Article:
$database_connection = @db_connect_function();

if($database_connection === false){
    throw new Exception("DB connection could not be made");
}



Also, look at PaulPRO's answer. If what he is saying is indeed true, your log files could also be logging warnings that you don't know about. This would result in your log files being less helpful during debugging after release.

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Meh. I think we can all agree that temporary debug lines don't need to conform to good practice :P –  Matchu Jul 28 '11 at 22:40
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If for no other reason, don't use @ as a substitute for isset because of this:

Look at this code:

echo (@$test) ?: 'default';

If $test is 'something' then you'll get 'something'.

If $test is empty, null or doesn't exist, then you'll get 'default';

Now here's where the problem comes in:

Suppose '0' or FALSE are valid answers?

If $test is '0' or FALSE then you'll get 'default' NOT '0' as you would want.

The long-format ternary is what you should use:

echo (isset($test)) ? $test : 'default';

Not much more coding, and more reliable when it comes to dealing with arguments that can evaluate as boolean false.

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the @ operator also makes your code run slower, as pointed out here: http://php.net/manual/en/language.operators.errorcontrol.php

But as it's been pointed out, the code only runs measurably slower if an error occurs. In that case, code using isset instead of @ operator is much faster, as explained here: http://seanmonstar.com/post/909029460/php-error-suppression-performance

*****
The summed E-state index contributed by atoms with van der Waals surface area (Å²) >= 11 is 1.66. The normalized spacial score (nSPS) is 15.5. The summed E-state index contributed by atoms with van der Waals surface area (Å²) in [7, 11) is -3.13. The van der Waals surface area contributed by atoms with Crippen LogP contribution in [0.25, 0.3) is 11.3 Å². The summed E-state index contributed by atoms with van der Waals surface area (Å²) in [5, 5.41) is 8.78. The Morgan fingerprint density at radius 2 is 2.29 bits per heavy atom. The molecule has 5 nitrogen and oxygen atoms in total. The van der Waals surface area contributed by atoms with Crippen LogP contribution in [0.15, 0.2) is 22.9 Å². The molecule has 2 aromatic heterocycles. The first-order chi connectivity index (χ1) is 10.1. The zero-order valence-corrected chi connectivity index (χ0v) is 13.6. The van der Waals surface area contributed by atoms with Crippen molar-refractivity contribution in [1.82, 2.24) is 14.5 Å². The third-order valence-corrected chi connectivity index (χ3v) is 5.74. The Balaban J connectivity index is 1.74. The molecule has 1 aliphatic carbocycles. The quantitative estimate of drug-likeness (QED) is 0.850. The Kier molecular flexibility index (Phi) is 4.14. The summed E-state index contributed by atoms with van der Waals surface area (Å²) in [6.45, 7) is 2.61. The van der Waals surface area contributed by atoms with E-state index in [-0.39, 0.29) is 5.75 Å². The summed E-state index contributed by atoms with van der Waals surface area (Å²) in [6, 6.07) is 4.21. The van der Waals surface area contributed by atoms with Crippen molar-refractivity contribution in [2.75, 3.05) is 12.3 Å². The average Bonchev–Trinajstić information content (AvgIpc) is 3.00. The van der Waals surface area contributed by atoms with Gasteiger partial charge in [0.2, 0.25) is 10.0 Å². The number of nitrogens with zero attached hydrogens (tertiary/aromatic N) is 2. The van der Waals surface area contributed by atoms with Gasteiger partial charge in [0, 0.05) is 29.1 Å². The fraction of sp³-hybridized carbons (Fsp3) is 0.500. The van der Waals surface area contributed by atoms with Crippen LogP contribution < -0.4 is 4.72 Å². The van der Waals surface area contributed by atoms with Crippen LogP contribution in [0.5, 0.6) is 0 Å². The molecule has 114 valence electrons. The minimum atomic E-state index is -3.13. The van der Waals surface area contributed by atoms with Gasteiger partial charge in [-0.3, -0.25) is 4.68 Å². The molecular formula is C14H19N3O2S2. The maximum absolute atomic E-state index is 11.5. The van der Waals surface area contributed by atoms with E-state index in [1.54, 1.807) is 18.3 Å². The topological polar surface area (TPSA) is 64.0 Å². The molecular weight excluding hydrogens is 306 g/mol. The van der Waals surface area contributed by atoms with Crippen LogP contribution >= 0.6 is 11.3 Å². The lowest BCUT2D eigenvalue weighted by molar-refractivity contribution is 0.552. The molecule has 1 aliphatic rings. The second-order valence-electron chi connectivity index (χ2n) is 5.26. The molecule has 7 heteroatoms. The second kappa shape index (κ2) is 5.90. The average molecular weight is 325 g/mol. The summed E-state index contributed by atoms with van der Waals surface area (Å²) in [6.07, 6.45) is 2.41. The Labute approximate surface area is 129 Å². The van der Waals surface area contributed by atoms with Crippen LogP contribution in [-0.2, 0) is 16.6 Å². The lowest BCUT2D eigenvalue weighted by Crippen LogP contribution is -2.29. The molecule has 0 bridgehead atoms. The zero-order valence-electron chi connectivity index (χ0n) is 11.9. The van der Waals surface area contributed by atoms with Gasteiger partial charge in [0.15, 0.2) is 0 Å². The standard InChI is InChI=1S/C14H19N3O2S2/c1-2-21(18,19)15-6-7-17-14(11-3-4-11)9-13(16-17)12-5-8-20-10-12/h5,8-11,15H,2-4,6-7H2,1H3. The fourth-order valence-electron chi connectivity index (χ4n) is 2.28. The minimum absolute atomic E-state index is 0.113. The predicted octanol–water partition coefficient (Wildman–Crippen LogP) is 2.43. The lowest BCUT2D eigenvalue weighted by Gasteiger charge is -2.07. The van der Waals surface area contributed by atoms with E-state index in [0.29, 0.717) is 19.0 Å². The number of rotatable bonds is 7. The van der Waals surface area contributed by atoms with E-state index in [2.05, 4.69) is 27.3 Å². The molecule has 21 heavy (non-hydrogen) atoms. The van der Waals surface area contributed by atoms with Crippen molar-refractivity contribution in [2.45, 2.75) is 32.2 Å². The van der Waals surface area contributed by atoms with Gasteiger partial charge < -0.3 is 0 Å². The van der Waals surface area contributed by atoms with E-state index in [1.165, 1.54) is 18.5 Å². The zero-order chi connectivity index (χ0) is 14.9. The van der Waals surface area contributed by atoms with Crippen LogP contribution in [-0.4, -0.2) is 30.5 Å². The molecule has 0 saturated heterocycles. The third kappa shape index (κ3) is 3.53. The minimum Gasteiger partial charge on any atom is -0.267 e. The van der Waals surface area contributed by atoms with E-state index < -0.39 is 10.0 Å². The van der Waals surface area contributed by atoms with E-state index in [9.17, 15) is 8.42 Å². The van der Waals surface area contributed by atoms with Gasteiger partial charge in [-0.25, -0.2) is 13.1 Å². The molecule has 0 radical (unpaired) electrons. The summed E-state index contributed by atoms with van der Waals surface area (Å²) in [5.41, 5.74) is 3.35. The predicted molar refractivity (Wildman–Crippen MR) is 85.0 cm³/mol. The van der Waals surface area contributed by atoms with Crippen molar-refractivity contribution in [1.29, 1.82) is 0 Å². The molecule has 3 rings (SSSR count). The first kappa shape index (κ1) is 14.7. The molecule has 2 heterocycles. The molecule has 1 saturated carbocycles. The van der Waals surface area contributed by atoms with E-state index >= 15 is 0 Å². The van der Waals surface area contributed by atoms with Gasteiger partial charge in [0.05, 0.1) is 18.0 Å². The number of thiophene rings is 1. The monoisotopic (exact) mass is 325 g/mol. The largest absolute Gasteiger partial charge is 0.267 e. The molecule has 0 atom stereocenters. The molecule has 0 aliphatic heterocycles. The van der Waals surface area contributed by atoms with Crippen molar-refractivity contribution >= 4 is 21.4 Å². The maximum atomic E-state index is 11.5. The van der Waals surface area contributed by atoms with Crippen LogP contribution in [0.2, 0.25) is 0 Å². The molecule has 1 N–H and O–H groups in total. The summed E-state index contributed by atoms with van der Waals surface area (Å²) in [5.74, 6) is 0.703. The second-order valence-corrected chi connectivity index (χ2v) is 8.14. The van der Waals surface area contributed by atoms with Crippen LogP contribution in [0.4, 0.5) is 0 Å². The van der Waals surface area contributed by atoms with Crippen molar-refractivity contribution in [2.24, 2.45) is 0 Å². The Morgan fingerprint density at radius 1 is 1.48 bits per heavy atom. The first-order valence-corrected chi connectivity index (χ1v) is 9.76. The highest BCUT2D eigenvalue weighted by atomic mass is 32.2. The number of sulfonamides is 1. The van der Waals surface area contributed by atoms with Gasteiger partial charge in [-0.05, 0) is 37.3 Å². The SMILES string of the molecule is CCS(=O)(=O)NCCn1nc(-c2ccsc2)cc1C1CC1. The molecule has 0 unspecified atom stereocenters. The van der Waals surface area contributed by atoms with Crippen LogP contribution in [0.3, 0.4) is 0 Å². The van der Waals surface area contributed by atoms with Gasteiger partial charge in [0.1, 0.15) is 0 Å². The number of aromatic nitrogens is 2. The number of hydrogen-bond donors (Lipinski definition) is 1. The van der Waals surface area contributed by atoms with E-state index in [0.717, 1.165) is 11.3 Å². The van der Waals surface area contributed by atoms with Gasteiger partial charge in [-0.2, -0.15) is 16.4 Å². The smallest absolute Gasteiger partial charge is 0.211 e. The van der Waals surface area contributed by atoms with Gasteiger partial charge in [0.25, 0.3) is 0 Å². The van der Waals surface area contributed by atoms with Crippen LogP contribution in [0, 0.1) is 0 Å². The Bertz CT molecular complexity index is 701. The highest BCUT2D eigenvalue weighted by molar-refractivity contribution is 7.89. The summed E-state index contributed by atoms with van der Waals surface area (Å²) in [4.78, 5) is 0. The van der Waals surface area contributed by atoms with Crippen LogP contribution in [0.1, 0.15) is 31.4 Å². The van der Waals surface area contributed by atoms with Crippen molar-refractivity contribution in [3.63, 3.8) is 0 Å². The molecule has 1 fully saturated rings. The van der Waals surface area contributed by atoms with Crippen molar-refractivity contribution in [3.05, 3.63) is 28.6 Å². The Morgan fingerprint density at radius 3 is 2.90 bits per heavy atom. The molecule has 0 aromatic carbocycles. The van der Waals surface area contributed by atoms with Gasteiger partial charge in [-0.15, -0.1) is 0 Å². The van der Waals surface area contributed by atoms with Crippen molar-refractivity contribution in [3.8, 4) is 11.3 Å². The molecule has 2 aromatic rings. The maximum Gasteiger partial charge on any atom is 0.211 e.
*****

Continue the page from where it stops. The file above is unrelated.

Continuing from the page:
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Thank you for all! I try to change my bad habit. :) –  szatti1489 Jul 28 '11 at 22:53
    
Whoopee, I got my first down vote. Don't be shy, whoever voted it down, I'd like to hear your reasons. Note that I wrote, "@ operator also makes your code run slower". I was giving an additional reason, not contradicting all the other reasons already given. –  yitwail Jul 29 '11 at 17:03
    
I'm happy to admit to the downvote. The answer is bonkers. It's not the error suppression which leads to a slowdown, it's the triggering of a notice/error. The @() behaviour makes a fairly minimal blip in the profiler. Anyway, you should have made that a comment; they cannot be downvoted, and since it's a one-liner anyway. –  mario Jul 29 '11 at 23:44
    
@mario, I should have quoted this source instead: seanmonstar.com/post/909029460/…. While it's true that performance impact of @ operator by itself is slight, if an actual error occurs then performance if much worse than pretesting with isset. So, I'll edit my answer accordingly. It was incomplete, but I wouldn't call it bonkers. –  yitwail Jul 30 '11 at 22:27
    
It happens to be useless advise still. That's a micro optimization at best, not relevant for the overall application runtime. Advocation isset for performance is -2 –  mario Jul 31 '11 at 2:56